Burkina Faso

Aid urgently needed for those displaced by severe flooding in West Africa

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© UNICEF Burkina Faso/2009
A flood survivor holding her baby in front of their destroyed house Ouagadougou, Burkina Faso.

OUAGADOUGOU, Burkina Faso, 8 September 2009 – Burkina Faso and its capital city, Ouagadougou, were among the regions most affected by severe flooding that raged across West Africa early this week.

According to information released by the government, eight people have lost their lives and a number of others are still missing. The week’s unprecedented rainfall destroyed more than 24,600 houses in Ouagadougou and surrounding areas. The capital’s main hospital, Yalgado Ouédraogo, was also flooded and its equipment badly damaged.

Patients were evacuated to other health facilities in the city, where extra capacity had to be added to accommodate them. Much of the city's infrastructure – including roads, bridges and public buildings – was also destroyed or damaged.

Need for relief funds

“There are at least 130,000 people displaced who are temporary sheltered in schools, churches, mosques in some 93 sites,” Prime Minister Tertius Zongo said, adding that there would be an immediate need for relief funds.

Many displaced residents have found refuge in the homes of friends and relatives. Those people – both the displaced and the host families – urgently need food, medical assistance, mosquito nets, water and sanitation, among other support.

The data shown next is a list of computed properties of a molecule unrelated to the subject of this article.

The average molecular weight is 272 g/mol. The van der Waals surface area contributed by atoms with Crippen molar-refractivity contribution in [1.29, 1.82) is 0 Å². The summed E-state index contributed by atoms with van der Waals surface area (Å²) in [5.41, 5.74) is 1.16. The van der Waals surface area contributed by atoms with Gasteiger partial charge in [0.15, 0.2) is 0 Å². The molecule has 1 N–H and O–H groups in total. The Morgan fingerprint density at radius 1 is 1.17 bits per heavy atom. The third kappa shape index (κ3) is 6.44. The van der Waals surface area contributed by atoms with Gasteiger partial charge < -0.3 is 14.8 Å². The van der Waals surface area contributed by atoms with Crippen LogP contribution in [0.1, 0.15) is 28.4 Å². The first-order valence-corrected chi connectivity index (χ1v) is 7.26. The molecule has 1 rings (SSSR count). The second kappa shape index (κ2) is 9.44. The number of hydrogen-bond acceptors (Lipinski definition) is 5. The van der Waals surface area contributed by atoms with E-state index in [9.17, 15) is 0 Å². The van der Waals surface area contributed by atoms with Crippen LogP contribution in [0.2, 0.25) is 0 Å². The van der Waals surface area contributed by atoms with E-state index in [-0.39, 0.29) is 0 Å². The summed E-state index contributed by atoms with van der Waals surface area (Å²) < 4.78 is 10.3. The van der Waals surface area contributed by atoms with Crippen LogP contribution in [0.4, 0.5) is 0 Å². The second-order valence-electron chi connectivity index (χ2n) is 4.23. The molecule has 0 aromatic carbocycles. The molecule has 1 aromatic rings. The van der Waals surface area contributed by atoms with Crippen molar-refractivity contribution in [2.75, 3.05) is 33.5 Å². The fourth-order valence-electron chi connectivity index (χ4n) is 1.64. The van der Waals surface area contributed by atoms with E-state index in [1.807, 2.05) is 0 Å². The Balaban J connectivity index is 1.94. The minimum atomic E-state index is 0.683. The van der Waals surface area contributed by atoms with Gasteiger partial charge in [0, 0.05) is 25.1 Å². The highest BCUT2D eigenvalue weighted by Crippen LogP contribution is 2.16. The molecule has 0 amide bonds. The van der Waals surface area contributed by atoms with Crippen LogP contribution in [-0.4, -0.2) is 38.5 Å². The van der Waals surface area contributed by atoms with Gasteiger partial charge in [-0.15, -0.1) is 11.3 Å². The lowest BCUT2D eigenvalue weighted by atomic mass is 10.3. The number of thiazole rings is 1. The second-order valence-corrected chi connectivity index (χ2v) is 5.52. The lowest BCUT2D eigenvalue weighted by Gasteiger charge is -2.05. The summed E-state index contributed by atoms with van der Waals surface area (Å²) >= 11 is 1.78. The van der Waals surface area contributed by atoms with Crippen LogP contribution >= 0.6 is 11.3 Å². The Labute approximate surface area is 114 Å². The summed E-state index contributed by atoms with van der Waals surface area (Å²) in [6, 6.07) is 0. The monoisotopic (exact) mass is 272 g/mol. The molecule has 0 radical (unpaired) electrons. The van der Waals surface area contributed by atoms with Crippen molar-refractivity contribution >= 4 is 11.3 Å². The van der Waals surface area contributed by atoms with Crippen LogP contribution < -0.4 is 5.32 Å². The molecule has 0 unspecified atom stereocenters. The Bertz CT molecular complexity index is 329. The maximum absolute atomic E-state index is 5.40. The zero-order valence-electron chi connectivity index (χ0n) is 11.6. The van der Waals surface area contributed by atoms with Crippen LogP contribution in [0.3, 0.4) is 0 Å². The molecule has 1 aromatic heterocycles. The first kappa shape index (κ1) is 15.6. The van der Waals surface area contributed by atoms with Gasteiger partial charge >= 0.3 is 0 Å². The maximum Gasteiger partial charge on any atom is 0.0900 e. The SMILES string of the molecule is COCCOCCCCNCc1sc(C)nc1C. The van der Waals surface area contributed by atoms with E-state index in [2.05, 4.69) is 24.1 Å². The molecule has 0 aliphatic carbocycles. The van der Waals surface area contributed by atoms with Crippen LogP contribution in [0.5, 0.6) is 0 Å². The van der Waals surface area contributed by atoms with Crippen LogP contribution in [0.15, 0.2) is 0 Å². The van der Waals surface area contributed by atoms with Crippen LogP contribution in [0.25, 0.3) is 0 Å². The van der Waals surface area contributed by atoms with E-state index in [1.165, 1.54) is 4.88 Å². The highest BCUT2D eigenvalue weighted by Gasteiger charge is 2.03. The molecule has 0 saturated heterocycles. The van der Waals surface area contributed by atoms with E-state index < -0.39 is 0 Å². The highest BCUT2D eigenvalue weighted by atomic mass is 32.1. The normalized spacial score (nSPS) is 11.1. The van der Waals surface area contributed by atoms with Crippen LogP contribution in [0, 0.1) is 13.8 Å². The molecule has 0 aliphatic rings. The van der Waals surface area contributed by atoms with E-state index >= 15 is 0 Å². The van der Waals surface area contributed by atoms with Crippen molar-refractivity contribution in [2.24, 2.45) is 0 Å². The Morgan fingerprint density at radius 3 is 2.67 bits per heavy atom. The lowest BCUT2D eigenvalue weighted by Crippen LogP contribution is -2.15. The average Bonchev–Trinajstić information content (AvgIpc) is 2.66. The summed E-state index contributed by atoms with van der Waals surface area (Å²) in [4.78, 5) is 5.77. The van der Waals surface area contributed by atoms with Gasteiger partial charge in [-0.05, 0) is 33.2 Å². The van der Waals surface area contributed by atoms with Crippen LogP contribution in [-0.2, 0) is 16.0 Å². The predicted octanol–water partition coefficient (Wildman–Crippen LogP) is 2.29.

UNICEF’s emergency programme in Burkina Faso is working to immediately address the most critical needs of women and children.

UNICEF Image
© UNICEF Burkina Faso/2009
Flood-affected children from the Lanoa-Yiri neighbourhood in Ouagadougou take refuge in a health centre.

A struggle for survival

“Non-food items were delivered to the mayors of the five sectors of Ouagadougou city where the population has been displaced – in Baskuy, Bogodogo, Boulmiougou, Nongremassom, Sigh-Noghin," said UNICEF Deputy Representative in Burkina Faso Sylvana Nzirorera. The supplies included blankets, impregnated mosquito nets, water purification tablets, buckets, lamps, plastic tarps and hygiene kits, she added.

“For those thousands of displaced people, among them some 60,000 children, there is now a struggle for food, shelter and survival,” said Ms. Nzirorera, “made even more difficult by the real and growing threat of disease and epidemic spreading through the flooded areas.”

Following the first rapid assessment by the National Disaster Management office, UNICEF teams have been working with the government and other partners to assess immediate needs in health, water and sanitation, education and the protection of children and women from flooded areas.

“UNICEF is organizing back-to-school kits for children from the affected families,” said Ms. Nzirorera. The government is also working to organize new sites for displaced residents and to prepare flood-affected schools to re-open in early October.


 

 

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